The union learning path
The history of union learning is a long and progressive one. It begins with the colleges established for the education of working people, which were set up in the late nineteenth century, closely followed by the founding of the Workers' Educational Association. The opening of the TUC Training College after the second world war gave a big boost to the training of trade union representatives. This increased with the huge growth in demand for union representative training as a result of employment and health and safety legislation in the 1970s.
Even in the politically cold climate of the early 1990s, TUC regions formed partnerships with Training and Enterprise Councils. These Bargaining for Skills projects promoted union involvement in training at the workplace. They developed into TUC Learning Services under the new Labour Government, extending such activity into areas such as Skills for Life, Information, Advice and Guidance and the recruitment and training of union learning representatives (ULRs).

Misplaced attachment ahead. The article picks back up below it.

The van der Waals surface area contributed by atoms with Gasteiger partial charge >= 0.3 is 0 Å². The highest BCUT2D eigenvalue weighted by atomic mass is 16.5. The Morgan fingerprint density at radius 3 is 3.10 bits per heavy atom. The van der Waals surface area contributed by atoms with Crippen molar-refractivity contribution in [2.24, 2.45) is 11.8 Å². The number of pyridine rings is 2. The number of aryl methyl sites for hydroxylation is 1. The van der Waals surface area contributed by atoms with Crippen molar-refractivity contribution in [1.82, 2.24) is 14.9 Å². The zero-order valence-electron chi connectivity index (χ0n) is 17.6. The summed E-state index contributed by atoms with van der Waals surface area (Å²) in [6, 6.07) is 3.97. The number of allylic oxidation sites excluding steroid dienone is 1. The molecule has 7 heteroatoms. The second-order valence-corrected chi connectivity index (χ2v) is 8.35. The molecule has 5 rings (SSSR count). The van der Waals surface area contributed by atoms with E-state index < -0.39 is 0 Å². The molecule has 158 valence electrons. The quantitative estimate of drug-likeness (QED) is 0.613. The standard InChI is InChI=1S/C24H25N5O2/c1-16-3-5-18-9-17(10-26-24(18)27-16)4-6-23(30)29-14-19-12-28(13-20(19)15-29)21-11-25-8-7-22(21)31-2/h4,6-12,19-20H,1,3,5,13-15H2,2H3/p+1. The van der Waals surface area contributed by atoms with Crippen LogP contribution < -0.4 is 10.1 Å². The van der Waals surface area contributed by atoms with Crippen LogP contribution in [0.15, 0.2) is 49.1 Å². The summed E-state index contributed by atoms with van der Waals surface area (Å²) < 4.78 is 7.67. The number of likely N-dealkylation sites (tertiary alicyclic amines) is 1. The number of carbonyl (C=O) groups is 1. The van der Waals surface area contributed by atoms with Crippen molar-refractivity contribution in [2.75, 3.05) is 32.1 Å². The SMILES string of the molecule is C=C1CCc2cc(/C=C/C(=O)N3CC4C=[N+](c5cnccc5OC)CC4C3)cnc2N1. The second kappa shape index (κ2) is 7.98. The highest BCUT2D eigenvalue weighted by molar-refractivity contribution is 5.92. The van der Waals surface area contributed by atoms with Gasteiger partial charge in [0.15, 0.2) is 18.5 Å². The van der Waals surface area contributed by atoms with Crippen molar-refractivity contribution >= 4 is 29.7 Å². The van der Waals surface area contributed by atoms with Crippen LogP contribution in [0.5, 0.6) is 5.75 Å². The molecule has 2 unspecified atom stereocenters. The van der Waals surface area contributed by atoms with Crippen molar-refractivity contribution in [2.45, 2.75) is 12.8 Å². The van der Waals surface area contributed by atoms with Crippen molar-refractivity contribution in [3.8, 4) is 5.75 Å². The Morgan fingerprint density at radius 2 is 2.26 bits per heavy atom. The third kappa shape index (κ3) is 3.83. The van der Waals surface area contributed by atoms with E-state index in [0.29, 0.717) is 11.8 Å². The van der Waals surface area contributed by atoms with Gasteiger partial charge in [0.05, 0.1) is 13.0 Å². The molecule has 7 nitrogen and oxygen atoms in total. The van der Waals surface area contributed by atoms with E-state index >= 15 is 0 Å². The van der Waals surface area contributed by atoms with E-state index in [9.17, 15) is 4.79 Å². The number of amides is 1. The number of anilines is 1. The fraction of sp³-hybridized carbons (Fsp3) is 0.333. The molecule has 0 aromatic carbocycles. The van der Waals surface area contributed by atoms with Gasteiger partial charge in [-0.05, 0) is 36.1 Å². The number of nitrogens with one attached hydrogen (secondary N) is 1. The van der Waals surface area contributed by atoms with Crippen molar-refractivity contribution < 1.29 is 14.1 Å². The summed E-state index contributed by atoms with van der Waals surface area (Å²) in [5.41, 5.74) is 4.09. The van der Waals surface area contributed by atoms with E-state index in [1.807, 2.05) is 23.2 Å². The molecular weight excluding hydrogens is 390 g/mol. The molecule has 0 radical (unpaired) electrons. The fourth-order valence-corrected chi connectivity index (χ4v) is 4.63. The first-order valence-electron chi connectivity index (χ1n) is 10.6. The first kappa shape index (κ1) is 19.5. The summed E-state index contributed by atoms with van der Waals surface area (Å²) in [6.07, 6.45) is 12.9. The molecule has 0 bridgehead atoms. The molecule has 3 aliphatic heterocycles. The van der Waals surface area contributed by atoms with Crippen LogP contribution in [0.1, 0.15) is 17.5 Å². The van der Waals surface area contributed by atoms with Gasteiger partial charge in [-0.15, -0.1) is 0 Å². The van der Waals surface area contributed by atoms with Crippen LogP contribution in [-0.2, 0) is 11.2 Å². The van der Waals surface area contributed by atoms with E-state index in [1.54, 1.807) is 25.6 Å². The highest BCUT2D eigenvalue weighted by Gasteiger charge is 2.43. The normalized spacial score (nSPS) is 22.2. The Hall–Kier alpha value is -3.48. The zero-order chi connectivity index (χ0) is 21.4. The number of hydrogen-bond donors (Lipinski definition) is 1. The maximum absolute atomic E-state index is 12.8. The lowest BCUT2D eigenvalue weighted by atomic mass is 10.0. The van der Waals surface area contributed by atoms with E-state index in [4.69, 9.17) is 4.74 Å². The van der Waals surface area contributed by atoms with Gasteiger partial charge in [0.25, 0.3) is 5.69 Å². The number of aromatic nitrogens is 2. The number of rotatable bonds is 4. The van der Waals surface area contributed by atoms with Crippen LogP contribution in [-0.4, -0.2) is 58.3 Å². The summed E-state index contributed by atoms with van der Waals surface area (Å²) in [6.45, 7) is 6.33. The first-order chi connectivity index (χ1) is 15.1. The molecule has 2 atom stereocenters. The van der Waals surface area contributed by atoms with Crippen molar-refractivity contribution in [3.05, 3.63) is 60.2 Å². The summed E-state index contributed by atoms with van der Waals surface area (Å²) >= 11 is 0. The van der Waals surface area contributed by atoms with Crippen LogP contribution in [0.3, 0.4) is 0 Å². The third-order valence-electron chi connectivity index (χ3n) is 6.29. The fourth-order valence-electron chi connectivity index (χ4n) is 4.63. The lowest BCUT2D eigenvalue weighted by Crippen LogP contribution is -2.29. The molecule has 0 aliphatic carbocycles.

An important landmark was the setting up of the Union Learning Fund in 1998, which has disbursed around £150m. Many of the union-led projects involved recruiting ULRs and establishing workplace learning centres. This activity was greatly enhanced through the statutory recognition of ULRs in 2002 and the establishment of UNet, which supports learndirect centres.
The union record
- Every year more than 42,000 union representatives are trained through the TUC Education Service
- Nearly 31,000 ULRs have been trained since 1999
- More than 550 Union Learning Fund projects have been run, involving 57 trade unions
- 600 union learning centres established
- About 220,000 learners access courses each year supported through union learning.